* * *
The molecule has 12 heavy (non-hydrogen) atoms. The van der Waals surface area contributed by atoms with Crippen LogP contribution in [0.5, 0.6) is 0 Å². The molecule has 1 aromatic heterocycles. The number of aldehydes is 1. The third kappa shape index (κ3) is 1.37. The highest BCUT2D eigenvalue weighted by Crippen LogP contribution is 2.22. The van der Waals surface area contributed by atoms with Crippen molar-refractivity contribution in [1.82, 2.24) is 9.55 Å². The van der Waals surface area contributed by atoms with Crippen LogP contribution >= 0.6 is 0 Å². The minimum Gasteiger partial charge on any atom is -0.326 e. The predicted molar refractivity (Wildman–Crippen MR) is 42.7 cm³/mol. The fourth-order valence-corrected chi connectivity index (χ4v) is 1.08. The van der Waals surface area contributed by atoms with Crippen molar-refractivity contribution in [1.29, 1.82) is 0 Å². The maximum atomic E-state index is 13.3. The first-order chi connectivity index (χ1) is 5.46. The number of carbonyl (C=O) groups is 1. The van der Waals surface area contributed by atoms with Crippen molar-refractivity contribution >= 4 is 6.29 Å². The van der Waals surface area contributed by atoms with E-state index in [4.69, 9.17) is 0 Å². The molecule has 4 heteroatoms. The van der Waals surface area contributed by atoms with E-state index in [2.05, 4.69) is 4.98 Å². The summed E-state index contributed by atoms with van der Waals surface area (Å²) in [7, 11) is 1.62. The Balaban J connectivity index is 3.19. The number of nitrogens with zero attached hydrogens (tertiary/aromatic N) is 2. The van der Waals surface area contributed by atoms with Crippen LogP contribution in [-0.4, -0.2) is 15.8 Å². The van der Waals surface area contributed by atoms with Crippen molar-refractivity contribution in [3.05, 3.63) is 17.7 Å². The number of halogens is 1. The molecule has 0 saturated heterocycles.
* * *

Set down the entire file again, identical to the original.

The molecule has 12 heavy (non-hydrogen) atoms. The van der Waals surface area contributed by atoms with Crippen LogP contribution in [0.5, 0.6) is 0 Å². The molecule has 1 aromatic heterocycles. The number of aldehydes is 1. The third kappa shape index (κ3) is 1.37. The highest BCUT2D eigenvalue weighted by Crippen LogP contribution is 2.22. The van der Waals surface area contributed by atoms with Crippen molar-refractivity contribution in [1.82, 2.24) is 9.55 Å². The van der Waals surface area contributed by atoms with Crippen LogP contribution >= 0.6 is 0 Å². The minimum Gasteiger partial charge on any atom is -0.326 e. The predicted molar refractivity (Wildman–Crippen MR) is 42.7 cm³/mol. The fourth-order valence-corrected chi connectivity index (χ4v) is 1.08. The van der Waals surface area contributed by atoms with Crippen molar-refractivity contribution in [1.29, 1.82) is 0 Å². The maximum atomic E-state index is 13.3. The first-order chi connectivity index (χ1) is 5.46. The number of carbonyl (C=O) groups is 1. The van der Waals surface area contributed by atoms with Crippen molar-refractivity contribution >= 4 is 6.29 Å². The van der Waals surface area contributed by atoms with E-state index in [4.69, 9.17) is 0 Å². The molecule has 4 heteroatoms. The van der Waals surface area contributed by atoms with E-state index in [2.05, 4.69) is 4.98 Å². The summed E-state index contributed by atoms with van der Waals surface area (Å²) in [7, 11) is 1.62. The Balaban J connectivity index is 3.19. The number of nitrogens with zero attached hydrogens (tertiary/aromatic N) is 2. The van der Waals surface area contributed by atoms with Crippen LogP contribution in [-0.4, -0.2) is 15.8 Å². The van der Waals surface area contributed by atoms with Crippen molar-refractivity contribution in [3.05, 3.63) is 17.7 Å². The number of halogens is 1. The molecule has 0 saturated heterocycles.